One thing that I didn’t make entirely clear in my last article about the Tucson Roadrunners building DEK roller hockey rinks in Tucson is the current state of high school hockey in Tucson. While there are currently no teams directly affiliated with a Tucson-Area high school, there is a club team, the Tucson Junior Roadrunners, that competes in Division III high school hockey.
Despite being located in the largest American City without a public ice rink, the Junior Roadrunners played competitive hockey in their game against Glendale’s Mountain Ridge High School. Though they were slow out of the gate, going down 5-0 at the end of the first period, the Junior Roadrunners outscored their opponents 3-1 in the final two periods of the game.
It should also be noted that as of the writing of this article, the Junior Roadrunners currently sit in first place in Arizona DIII varsity high school hockey and have the league’s leading scorer in Ranon Plett. Having many high school aged players from different high schools across Southern Arizona, the Junior Roadrunners are what is referred to as a mixed team. According to Daniel Lusher, head coach of the Junior Roadrunners’ high school club hockey team, two of his players are from as far away as Casa Grande.
But for Tucson youth and high school hockey to grow and move towards teams directly affiliated with high schools, several challenges all stemming from the lack of a public ice rink must be resolved.
Although the Junior Roadrunners’ excellent leadership does a great job delivering quality youth hockey programs, considering the constraints they operate under, it is clear that the current situation is not ideal.
First and foremost, because they are based out of the Tucson Convention Center, the Junior Roadrunners have to compete with the AHL’s Tucson Roadrunners, the ACHA’s Arizona Wildcats and City of Tucson events for ice time. In fact, according to Scott Perger, former Junior Roadrunners board member, the Junior Roadrunners are forced to travel and play games up in Phoenix when the Roadrunners are in town.
As with other teams, including the Roadrunners and Wildcats, the Junior Roadrunners do not have ice for nearly one month of the season when the gem show is in town. Also, since the City of Tucson installs and removes the ice from the Tucson Convention Center before and after every Roadrunners season, the Junior Roadrunners’ programs can only run from September through April.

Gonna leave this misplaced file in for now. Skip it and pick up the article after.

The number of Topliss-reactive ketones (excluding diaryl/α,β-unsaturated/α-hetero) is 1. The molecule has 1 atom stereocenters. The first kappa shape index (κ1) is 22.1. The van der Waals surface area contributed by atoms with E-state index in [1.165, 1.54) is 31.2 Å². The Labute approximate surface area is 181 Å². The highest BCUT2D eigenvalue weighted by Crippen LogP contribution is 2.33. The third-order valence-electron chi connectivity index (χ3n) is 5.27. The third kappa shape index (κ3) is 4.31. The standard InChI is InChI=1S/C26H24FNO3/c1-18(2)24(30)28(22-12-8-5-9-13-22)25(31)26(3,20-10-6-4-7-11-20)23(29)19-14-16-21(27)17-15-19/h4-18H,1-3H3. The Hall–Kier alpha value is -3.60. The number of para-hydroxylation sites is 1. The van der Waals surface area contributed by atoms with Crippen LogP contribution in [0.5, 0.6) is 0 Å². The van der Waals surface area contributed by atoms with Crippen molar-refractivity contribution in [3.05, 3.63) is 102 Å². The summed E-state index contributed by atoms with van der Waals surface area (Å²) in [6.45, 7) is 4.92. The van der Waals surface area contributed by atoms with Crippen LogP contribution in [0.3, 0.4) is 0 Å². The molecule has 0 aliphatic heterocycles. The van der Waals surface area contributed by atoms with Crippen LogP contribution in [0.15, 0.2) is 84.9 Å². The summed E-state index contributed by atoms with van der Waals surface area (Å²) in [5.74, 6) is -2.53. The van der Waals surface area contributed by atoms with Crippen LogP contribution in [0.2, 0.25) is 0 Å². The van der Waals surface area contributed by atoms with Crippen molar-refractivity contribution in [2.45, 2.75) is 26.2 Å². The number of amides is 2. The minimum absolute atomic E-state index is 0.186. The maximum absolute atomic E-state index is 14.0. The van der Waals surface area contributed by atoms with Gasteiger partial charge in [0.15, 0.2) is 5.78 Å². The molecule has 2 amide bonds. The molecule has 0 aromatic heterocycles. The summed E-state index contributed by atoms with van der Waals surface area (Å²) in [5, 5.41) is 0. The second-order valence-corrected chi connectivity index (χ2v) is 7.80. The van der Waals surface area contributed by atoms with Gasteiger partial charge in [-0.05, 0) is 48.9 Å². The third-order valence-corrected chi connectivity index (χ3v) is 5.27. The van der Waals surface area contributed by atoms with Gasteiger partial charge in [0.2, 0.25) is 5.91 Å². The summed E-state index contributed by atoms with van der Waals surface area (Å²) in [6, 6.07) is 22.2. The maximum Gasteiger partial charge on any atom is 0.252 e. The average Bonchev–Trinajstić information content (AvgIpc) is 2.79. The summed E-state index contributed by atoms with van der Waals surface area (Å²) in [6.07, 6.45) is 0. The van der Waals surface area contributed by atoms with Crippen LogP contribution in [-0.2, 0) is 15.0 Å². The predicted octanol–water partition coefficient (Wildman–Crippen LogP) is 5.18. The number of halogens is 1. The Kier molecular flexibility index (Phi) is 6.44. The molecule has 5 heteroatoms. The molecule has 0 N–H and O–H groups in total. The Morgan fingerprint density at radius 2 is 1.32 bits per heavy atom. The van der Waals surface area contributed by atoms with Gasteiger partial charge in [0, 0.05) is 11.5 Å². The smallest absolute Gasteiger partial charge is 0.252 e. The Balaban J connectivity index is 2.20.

As a result, the Junior Roadrunners cannot operate during the summer, and young Tucson hockey players have to make a two-hour road trip up I-10 to Phoenix if they want to practice during the offseason. The effects of the TCC not having ice in the summer also spills over into several other areas of the Junior Roadrunners’ organization.
According to Scott Perger, due to the lack of a public rink and available ice time, much of the enrollment in the Junior Roadrunners’ programs come directly from learn-to-skate programs. Although there currently is not a better alternative, having players go straight from learn-to-skate sessions to organized leagues is far from ideal because it takes years to master skating, hockey’s most important fundamental skill. In addition, the seasonal nature of the Junior Roadrunners’ programs does not allow players to practice skating in the summer even if they wanted to.
Scott also mentioned that while spots are currently available, the Junior Roadrunners are nearing capacity. As a result, it is obvious that the expansion of the Junior Roadrunners’ programs is impossible without a real public rink in Tucson.
After attending the Junior Roadrunners’ high school hockey game, the need for an actual public ice rink in Tucson became even more clear. Considering all of the challenges they face, the quality of the Junior Roadrunners’ programs is remarkable. This is mostly due to excellent leadership, management, and commitment from the people running the organization; I would recommend anyone with any interest in hockey to contact them.
The fact that the Junior Roadrunners even exists given all of the constraints the organization has to operate under is a testament to both hockey’s greatness, and the interest Tucsonans have in playing the sport. Youth and high school hockey is alive and well in Tucson, but for it to take a step forward, a public rink needs to be built.